Understanding Your Anger after Traumatic Brain Injury

Understanding Your Anger after Traumatic Brain Injury

By Mike Strand

What’s with the anger?

I have heard people talk about the anger issues surrounding traumatic brain injury or TBI. I have heard it said that persons with brain injury can have a terrible temper and that there is just no talking to them. It has been described as a symptom of TBI and that because of its organic nature there is nothing that can be done about it and that it is just a fact of life.

I see people shake their heads and say how unreasonable a TBI person can be. Caregivers get frustrated. They wonder why the survivor can’t (or won’t) see that they are trying to help them. They feel that they are being taken for granted and are unappreciated. This is not true. Let me try to shed some light on what goes through a brain-injured mind.

My view of the world

When I am angry I believe that I am absolutely right and justified in being angry. The reasons that I am angry are as true to me as my feelings of anger. So often what a brain injury means is being unable to communicate effectively. There are times when all the thoughts are clear in my head, but I just can’t seem to get the words out. If I’m agitated, it just gets worse.

When someone doesn’t agree with those reasons, they usually try to explain the situation to me and say how I just am not taking certain things in consideration. What I “hear” is that I am wrong once again and have no business being angry. I still feel justified in my anger, I just feel like I am unable to explain myself clearly. In my effort to communicate more effectively I raise my voice and speak with more passion.

I give off more heat than light. I also feel that if I were able to explain myself as clearly as I understand myself that they would suddenly understand my anger and that the situation that is making me angry could finally be resolved.

It is very frustrating to see something wrong, terribly wrong, and be the only person able to see it that way. Oftentimes, the road I travel is so far removed from the road that other people travel that I can’t possibly see things but in another way and from another angle.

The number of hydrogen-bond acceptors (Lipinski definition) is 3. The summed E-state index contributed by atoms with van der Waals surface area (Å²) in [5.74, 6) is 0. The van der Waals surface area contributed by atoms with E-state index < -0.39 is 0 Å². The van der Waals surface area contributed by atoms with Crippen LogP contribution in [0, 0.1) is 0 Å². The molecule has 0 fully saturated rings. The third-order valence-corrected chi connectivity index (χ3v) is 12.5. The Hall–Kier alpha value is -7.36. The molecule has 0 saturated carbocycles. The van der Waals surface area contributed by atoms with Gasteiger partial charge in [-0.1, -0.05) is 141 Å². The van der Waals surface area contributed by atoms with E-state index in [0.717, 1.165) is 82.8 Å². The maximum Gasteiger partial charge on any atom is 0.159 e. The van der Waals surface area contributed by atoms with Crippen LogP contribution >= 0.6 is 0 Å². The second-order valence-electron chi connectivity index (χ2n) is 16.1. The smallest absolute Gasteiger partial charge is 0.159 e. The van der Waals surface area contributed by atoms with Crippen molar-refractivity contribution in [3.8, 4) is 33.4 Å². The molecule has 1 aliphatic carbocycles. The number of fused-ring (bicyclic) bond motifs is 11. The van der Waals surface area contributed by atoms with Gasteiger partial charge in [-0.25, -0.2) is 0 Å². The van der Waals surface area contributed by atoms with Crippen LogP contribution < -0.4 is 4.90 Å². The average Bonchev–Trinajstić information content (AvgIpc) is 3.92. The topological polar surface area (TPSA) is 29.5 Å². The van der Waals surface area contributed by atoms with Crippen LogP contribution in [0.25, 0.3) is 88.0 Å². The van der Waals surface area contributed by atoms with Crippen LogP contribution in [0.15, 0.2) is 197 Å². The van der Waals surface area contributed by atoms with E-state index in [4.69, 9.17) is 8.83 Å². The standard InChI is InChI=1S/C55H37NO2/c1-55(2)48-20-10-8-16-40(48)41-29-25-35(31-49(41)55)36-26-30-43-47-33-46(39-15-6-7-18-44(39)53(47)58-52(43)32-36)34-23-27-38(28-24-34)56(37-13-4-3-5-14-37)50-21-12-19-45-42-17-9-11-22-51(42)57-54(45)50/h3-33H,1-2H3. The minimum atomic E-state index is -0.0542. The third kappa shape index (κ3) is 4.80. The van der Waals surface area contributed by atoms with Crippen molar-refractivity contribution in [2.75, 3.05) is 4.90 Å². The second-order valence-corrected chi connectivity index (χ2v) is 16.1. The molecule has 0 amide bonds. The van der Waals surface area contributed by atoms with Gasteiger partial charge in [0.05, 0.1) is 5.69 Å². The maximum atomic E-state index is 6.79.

Am I still angry?

People ask me if, after twelve years, I’m better. I tell them after twelve years it is easier for me to admit that perhaps a thing is not the way I see it; after twelve years I’ve learned that things are occasionally not as they seem to me.

It has taken time for me to realize that just because I see something as square, it may not be square. It is just nice to hear that someone can see why I think it is square. They don’t have to agree with me. They don’t have to show me where I’m wrong. It’s just nice to feel like I’ve been heard.

Otherwise, I’m angry and alone.

Lash and Associates is working on a second edition of Meditations on Brain Injury by Mike Strand to be available summer of 2012. Sign up for the bookstore What’s New Newsletter for notice of its publication.

Recommended Reading

Irritability and Anger: After brain injury

By Samantha Backhaus, Ph.D.

Anger and irritability are common challenges after brain injury. They can affect relationships with family, caregivers, friends, and coworkers. This tip card helps survivors, families and caregivers recognize the early signs of irritability and anger. It includes tips with strategies for preventing and managing changes in irritability and anger.

6 responses to “Understanding Your Anger after Traumatic Brain Injury”

  1. Invisible….That is a good choice of words..Thats how I feel.. invisible…Angry at myself for being hurt…Angry because no one can see the pain I’m in after this brain injury..Invisible describes it so perfectly..

  2. Nik says: